Pastillage (pronounced "pahss-tee-yahzh")

Ever wondered what these are made of?

Oh man, some day...

For now... these are my examples. They're a far cry from ones in the internet but hey, trying is something. A mixture of cocoa powder and vodka makes for a great medium to paint on pastillage. The border around the plate and the frame around the bamboo painting is modeling chocolate. My next post will be on modeling chocolate, so don't worry, you'll have all the information to start creating. The dragon painting was done by my niece, Christine. She's an amazing artist and at the time, which was several years ago, it was a first for her in using a paint brush.

Back to pastillage...

Pastillage is a sugar paste that is used for modeling decorative items. Unlike marzipan and other modeling pastes, it is rarely, if ever, intended to be eaten. Although it is made entirely of edible items, pastillage is as hard and brittle as plaster of Paris when it dries, and nearly as tasteless. It is used primarily for making display pieces, such as centerpieces for dessert buffet tables, or small baskets or boxes to hold petits fours and candies. Pastillage is normally left pure white, although it may be colored in pastel shades. - Le Cordon Bleu Professional Baking 4th Edition by Wayne Gisslen.

This is once again a recipe from the same book.

Makes 3 lbs


  • 0.5 oz gelatin
  • 5.5 oz water, cold
  • 2 lb 8 oz confectioners' sugar
  • 5 oz cornstarch
  • 0.04 oz (1/2 tsp) cream of tartar


  1. Stir the gelatin into the water. Let stand 5 minutes, then heat until the gelatin is dissolved.
  2. Sift together the sugar, starch, and cream of tartar.
  3. Place the gelatin mixture in a stainless-steel mixer bowl. Fit the mixing machine with the dough hook.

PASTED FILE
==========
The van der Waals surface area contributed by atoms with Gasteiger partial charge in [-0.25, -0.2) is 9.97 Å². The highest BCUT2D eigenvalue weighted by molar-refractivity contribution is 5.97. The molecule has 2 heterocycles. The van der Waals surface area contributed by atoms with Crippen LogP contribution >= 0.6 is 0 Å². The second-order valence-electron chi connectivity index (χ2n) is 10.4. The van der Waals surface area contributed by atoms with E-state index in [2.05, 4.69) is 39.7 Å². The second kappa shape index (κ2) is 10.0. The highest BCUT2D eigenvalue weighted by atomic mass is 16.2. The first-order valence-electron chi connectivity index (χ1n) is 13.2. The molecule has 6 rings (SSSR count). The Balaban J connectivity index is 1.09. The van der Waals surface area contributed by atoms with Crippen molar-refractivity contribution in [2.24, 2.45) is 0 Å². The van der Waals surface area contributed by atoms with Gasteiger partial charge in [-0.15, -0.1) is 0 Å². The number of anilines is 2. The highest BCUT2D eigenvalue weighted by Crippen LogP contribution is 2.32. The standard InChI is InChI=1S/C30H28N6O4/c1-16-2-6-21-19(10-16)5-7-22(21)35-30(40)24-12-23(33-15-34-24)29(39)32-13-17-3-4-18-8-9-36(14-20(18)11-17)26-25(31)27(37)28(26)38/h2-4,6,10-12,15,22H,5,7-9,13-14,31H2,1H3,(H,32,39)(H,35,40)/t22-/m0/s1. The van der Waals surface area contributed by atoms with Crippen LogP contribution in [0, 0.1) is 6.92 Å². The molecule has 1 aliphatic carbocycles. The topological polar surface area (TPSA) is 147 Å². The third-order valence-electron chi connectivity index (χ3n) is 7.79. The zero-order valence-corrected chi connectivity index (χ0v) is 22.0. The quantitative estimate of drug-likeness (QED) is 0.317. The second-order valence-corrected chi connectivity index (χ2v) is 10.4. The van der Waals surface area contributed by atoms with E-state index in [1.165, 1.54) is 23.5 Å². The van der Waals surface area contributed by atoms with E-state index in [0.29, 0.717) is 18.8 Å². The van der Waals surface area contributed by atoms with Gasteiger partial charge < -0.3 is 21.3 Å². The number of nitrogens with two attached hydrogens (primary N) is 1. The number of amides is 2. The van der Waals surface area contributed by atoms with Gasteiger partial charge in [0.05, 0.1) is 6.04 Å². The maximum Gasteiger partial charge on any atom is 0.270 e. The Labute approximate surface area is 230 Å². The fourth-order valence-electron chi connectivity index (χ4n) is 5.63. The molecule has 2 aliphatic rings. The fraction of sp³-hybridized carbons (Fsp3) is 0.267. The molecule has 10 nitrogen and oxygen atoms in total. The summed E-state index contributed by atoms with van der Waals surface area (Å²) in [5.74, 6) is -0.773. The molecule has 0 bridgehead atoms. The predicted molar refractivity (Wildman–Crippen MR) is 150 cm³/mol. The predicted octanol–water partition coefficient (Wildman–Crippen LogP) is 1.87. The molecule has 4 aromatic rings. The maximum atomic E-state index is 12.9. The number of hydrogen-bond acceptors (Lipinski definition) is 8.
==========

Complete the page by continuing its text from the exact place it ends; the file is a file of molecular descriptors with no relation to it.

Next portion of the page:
4. With the machine running at low speed, add the sugar mixture just as fast as it is absorbed. Mix to a smooth, pliable paste.
  5. Keep the paste covered at all times.

Must Read!

  • Keep pastillage covered at all times. Use plastic film and double wrap.
  • Keep unused portions in a bowl covered with a damp cloth when you're working with it
  • Work quickly and without pausing until whatever you're working on is formed and ready for drying
  • Use cornstarch to dust your work surface, but only enough to keep the paste from sticking - too much cornstarch will cause it to crust over quickly then crack
  • Roll to a thickness of about 1/8 in./3 mm
  • Have your paper patterns ready before rolling; and as soon as the pastillage is rolled out, use a sharp knife to assure clean cuts
  • If using a mold - make sure the mold is clean, dry, and finely dusted with constarch
  • Drying - your piece must be turned over several times to ensure that it dries evenly and completely; pastillage tends to curl or lose its shape when it is not evenly dried
  • Use extra-fine sandpaper to smooth out the edges or the entire piece
  • Assemble pieces using royal icing